What’s in a (Tribal) Name?

Posted on January 16, 2020 by Tom Sansonetti

At the time of the American Revolution in what is now upstate New York, there lived a branch of the Iroquois Nation known as the Oneida Indians.  As the 18th Century came to a close, two groups of Oneidas left the area to seek a better homeland.  One group moved to Canada and the other to Wisconsin.  Approximately one thousand Oneida remained behind.

In the ensuing two hundred years, the Wisconsin Oneidas and New York Oneidas each overcame many hardships.  Despite their shared original heritage, the two tribes have had little to do with one another, until more recently.

The Department of the Interior (“DOI”) through its Bureau of Indian Affairs (“BIA”), is required by law to publish annually an official list of federally recognized tribes.  There are many economic benefits for tribes included on the list.  At the present time, there are 562 federally recognized tribes. 

In 2010, the tribe then known as the “Oneida Tribe of Indians of Wisconsin” (the “Wisconsin Oneidas”) passed a resolution requesting that DOI conduct a special election on its reservation to amend the tribe’s constitution by, among other things, changing the tribe’s name to the “Oneida Nation.”  In 2011, the DOI notified the Wisconsin Oneidas that the proposed election could proceed but noted that the Wisconsin Oneidas should consider the potential that the name change may cause confusion with the New York Oneidas, who then called themselves the “Oneida Nation of New York.”  The Wisconsin Oneidas thereafter voted to adopt the proposed name change and received approval from DOI in a June 2015 document signed by the Acting Assistant Secretary for Indian Affairs, who happened to be an enrolled member of the Wisconsin Oneidas.

In 2016, the revised list of federally recognized tribes published in the Federal Register referred to the Wisconsin Oneidas as “Oneida Nation.”  The Oneida Nation of New York was never consulted or conferred with by DOI about the Wisconsin Oneidas’ name change ambitions.  The New York Oneidas’ realization as to what had happened came only with the publication of the revised list.

The Wisconsin Oneidas wasted no time thereafter by petitioning the Trademark Trial and Appeal Board of the United States Patent and Trademark Office (“TTAB”) to cancel the New York Oneidas’ registration of the marks “Oneida” and “Oneida Indian Nation.”  The Wisconsin Oneidas touted their new federally recognized name “Oneida Nation” – in arguing that the New York Oneidas should not be allowed to limit the Wisconsin Oneidas use of that name.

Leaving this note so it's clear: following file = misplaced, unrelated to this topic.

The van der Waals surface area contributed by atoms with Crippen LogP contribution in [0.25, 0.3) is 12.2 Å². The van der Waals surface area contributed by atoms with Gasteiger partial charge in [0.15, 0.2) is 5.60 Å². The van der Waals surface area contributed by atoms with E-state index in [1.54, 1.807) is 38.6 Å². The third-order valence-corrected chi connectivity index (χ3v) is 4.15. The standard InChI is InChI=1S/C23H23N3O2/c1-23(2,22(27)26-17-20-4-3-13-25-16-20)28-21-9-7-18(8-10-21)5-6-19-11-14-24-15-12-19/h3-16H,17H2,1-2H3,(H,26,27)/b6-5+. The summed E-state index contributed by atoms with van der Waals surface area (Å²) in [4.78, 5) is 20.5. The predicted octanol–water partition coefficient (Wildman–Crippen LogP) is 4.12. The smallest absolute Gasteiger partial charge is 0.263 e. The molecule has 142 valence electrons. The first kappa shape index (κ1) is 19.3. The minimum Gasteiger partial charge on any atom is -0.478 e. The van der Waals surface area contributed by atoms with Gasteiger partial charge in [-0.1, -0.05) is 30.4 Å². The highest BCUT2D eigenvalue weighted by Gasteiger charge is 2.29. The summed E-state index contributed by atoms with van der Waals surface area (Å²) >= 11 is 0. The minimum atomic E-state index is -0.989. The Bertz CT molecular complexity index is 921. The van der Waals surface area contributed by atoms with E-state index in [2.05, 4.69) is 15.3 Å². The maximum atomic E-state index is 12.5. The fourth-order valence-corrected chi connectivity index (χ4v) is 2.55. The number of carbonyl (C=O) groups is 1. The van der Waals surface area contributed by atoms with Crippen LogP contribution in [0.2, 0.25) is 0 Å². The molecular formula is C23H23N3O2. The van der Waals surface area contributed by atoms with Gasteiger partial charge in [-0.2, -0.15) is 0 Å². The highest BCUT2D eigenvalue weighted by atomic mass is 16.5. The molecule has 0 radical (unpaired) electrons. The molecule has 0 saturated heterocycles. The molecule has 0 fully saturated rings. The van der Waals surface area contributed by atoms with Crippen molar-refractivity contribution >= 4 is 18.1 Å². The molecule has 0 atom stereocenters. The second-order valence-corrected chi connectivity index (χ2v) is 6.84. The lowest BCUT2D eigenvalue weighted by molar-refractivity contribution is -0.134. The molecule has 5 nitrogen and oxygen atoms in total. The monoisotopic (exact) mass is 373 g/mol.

The New York Oneidas then brought an action against DOI in federal district court in Albany, New York, asserting claims under the Administrative Procedure Act.  The New York Oneidas asserted a lack of due process, and injury due to the confusion caused by DOI’s approval of the Wisconsin Oneidas’ name change.  In addition, the New York Oneidas alleged a conflict of interest considering that a member of the Wisconsin Oneida served as the DOI official that approved the name change.

The federal district court granted the government’s motion to dismiss the case against DOI for lack of subject matter jurisdiction because it determined that the New York Oneida lacked standing. On appeal, the Second Circuit Court of Appeals affirmed the district court ruling on October 21, 2019. Oneida Indian Nation v. United States Department of the Interior, Case No. 18-2607.

The key issue in the New York Oneidas not having standing centered on the redressability of the alleged wrongs.  Because the DOI’s present policy is to allow tribes to call themselves what they want pursuant to a duly called election, remanding the case back to DOI made no sense in the courts’ view.  Both the district and appellate courts noted the lack of notice to the New York Oneidas and the possibility of future confusion by outside entities as to which of the tribes is the “real” Oneida Indian Nation.  Efforts between the tribes to resolve the dispute have proven unsuccessful.

Given the DOI’s policy of allowing tribes to self-name and BIA’s lack of intervention in the Wisconsin Oneidas administrative name change, the New York Oneidas have since decided to change their name to the “Oneida Indian Nation,” leaving out any geographical reference.  It is expected that the 2020 Federal Register will list both tribes preferred monikers. 

In the meantime, the TTAB trademark litigation rages on, and unless and until DOI changes its tribal names policy, any outside entity doing business with one of the Oneida tribes had best determine which tribal nation is which!